B-Safe 2nd Birthday Celebrations, London Borough of Brent

A beacon of positivity and harm reduction for the whole community

Elsa Browne, SMMGP Project Manager

B-Safe (Brent Social Access For Everyone) held a party on Saturday afternoon to celebrate their user led weekend service’s second birthday. B-SAFE is a safe peer-led social space for people with substance issues to relax with others and share experiences on Saturday and Sunday afternoons. All are welcome, and they offer “a chilled atmosphere, hot drinks and snacks, widescreen TV, board games” and info and advice and referrals to other services if that’s what people want. 

B-Safe staff & volunteers

B-Safe staff & volunteers

Because we have been doing some work with them around primary care drug and alcohol treatment in Brent, I went along to their party to represent SMMGP. On a freezing cold Saturday afternoon I set off for Neasden, where B-Safe is based. On arrival I rather tentatively stuck my head out of the unfamiliar Tube station exit. Clutching my Google map, I struck out purposefully for the address I had been given, striding past the massive Job Centre, past thedreary Magistrate’s Court. I pushed open the door to the B-Safe room in the local drug service to the sound of conversation and laughter, where a warm welcome awaited me. There were so many people there that the crowd spilled out into the corridor.

The proceedings commenced with a speech by Andy Brown (Commissioner) who spoke of the leap of faith it took to permit a user-led service to operate on weekends. He likened finding a way out of addiction to running a marathon – saying that “if you’ve been in bed for 6 months, you’re not going to be expected to get up and run without a team of people around you to get you ready to make sure you’re well enough and fit enough to tackle the journey. Then you’re going to need seconds en route that make sure you are watered and looked after to keep going”.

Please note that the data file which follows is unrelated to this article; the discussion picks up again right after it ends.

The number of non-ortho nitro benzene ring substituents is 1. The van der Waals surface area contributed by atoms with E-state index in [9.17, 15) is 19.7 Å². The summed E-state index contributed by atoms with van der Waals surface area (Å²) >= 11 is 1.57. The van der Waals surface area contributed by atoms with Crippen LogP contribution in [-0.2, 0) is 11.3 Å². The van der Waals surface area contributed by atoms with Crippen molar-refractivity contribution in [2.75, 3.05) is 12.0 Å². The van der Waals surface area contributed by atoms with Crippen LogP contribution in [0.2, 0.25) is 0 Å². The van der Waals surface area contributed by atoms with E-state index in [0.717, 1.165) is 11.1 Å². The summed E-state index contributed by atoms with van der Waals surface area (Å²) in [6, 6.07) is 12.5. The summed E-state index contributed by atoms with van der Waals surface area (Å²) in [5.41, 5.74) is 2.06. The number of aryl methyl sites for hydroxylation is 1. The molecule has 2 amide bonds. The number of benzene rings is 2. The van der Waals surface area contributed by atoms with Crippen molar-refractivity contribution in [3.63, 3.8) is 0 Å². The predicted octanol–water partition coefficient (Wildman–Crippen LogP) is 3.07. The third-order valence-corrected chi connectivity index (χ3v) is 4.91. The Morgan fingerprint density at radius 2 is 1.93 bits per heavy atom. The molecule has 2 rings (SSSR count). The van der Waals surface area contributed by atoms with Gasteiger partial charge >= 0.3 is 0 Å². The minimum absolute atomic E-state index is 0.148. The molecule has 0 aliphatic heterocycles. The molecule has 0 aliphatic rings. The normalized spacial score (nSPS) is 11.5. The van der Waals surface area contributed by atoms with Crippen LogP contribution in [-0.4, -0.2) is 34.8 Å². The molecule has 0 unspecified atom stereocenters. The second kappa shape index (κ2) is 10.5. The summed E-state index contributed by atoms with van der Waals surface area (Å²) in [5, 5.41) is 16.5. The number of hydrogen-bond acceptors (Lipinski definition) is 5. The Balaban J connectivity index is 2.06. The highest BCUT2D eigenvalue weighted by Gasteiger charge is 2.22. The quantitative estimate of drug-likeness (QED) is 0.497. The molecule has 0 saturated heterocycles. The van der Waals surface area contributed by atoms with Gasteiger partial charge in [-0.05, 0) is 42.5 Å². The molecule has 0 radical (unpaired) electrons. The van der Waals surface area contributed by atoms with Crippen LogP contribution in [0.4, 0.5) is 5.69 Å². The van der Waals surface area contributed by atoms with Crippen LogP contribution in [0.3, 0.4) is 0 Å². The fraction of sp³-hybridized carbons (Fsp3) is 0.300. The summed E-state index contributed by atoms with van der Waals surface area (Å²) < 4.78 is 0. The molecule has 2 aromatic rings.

B-Safe 2nd anniversary cake

B-Safe 2nd anniversary cake

Having initially opened on Saturday afternoons, when in the early days about half a dozen people turned up and “there was a lot of nerves” B-Safe is now also open for a Sunday drop in session. Andy said that the service was a source of great pride to Brent, and should not underestimate its contribution to the area’s successful outcomes figures which in turn impacted positively on funding. A letter of appreciation from Councillor Lincoln Beswick was read out, and other official speakers endorsed the service.

The local Metropolitan Police representative stood beaming in his uniform as the room erupted in laughter when there was a vote of thanks from the floor for the “free wraps” (chicken and salad!) To applause from the floor, Ossie Yemoh, B-Safe co-ordinator and all round enthusiast, thanked “the Met” – a position he said he never thought he’d find himself in. He spoke of having learnt a new approach in his dealings with the police, working together using “feathers, not a baseball bats”.

Ossie struggled to compose himself after expressing his gratitude at having his teenage son and young nephew at the event, more people spoke from the floor about what the service meant to them. A young woman thanked the service for turning their family’s situation around by being there for her mum. The receptionist was mentioned more than once for her open and accepting attitude, which changed the culture of the service and made all feel welcome. Many people said they did not know what they would do without B-Safe to come to on a weekend.

As volunteers and others received Certificates in Recognition and T-shirts were handed out, some toddlers could wait no longer and broke out the toys in the “Children’s Corner” whilst at the table adults settled into a backgammon game.

As I wiped the last of the birthday cake from the corner of my mouth, I said my goodbyes and walked past the clutch of people standing outside, and I remembered being in a meeting recently where someone said they could hardly bring themselves to mention “the R word” because they were so tired of hearing it. It occurred to me that no one had said the R word today – they didn’t really need to.